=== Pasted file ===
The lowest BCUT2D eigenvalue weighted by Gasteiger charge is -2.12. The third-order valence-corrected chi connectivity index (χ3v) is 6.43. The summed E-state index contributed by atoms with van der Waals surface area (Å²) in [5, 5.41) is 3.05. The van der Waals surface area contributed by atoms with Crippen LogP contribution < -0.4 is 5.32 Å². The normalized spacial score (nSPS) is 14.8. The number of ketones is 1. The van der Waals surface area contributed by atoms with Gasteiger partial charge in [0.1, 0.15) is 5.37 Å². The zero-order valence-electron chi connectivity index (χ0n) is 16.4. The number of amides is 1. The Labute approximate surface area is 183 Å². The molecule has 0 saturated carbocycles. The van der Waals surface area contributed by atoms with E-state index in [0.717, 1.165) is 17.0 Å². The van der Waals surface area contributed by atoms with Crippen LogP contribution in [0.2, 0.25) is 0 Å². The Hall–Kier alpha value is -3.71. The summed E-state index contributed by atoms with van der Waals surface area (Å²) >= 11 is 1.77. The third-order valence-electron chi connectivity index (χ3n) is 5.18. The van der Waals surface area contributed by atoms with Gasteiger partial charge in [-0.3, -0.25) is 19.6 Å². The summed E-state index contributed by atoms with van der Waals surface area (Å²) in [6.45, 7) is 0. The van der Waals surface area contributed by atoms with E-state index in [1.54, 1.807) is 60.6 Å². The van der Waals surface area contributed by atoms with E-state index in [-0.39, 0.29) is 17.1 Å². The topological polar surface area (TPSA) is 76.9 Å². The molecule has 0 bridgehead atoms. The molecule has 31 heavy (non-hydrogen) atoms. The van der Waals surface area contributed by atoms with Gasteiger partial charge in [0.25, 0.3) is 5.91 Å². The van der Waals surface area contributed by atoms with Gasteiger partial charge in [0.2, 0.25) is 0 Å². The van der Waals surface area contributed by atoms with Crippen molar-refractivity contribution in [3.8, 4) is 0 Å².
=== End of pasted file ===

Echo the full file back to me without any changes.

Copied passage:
The lowest BCUT2D eigenvalue weighted by Gasteiger charge is -2.12. The third-order valence-corrected chi connectivity index (χ3v) is 6.43. The summed E-state index contributed by atoms with van der Waals surface area (Å²) in [5, 5.41) is 3.05. The van der Waals surface area contributed by atoms with Crippen LogP contribution < -0.4 is 5.32 Å². The normalized spacial score (nSPS) is 14.8. The number of ketones is 1. The van der Waals surface area contributed by atoms with Gasteiger partial charge in [0.1, 0.15) is 5.37 Å². The zero-order valence-electron chi connectivity index (χ0n) is 16.4. The number of amides is 1. The Labute approximate surface area is 183 Å². The molecule has 0 saturated carbocycles. The van der Waals surface area contributed by atoms with E-state index in [0.717, 1.165) is 17.0 Å². The van der Waals surface area contributed by atoms with Crippen LogP contribution in [0.2, 0.25) is 0 Å². The Hall–Kier alpha value is -3.71. The summed E-state index contributed by atoms with van der Waals surface area (Å²) >= 11 is 1.77. The third-order valence-electron chi connectivity index (χ3n) is 5.18. The van der Waals surface area contributed by atoms with Gasteiger partial charge in [-0.3, -0.25) is 19.6 Å². The summed E-state index contributed by atoms with van der Waals surface area (Å²) in [6.45, 7) is 0. The van der Waals surface area contributed by atoms with E-state index in [1.54, 1.807) is 60.6 Å². The van der Waals surface area contributed by atoms with E-state index in [-0.39, 0.29) is 17.1 Å². The topological polar surface area (TPSA) is 76.9 Å². The molecule has 0 bridgehead atoms. The molecule has 31 heavy (non-hydrogen) atoms. The van der Waals surface area contributed by atoms with Gasteiger partial charge in [0.25, 0.3) is 5.91 Å². The van der Waals surface area contributed by atoms with Gasteiger partial charge in [0.2, 0.25) is 0 Å². The van der Waals surface area contributed by atoms with Crippen molar-refractivity contribution in [3.8, 4) is 0 Å².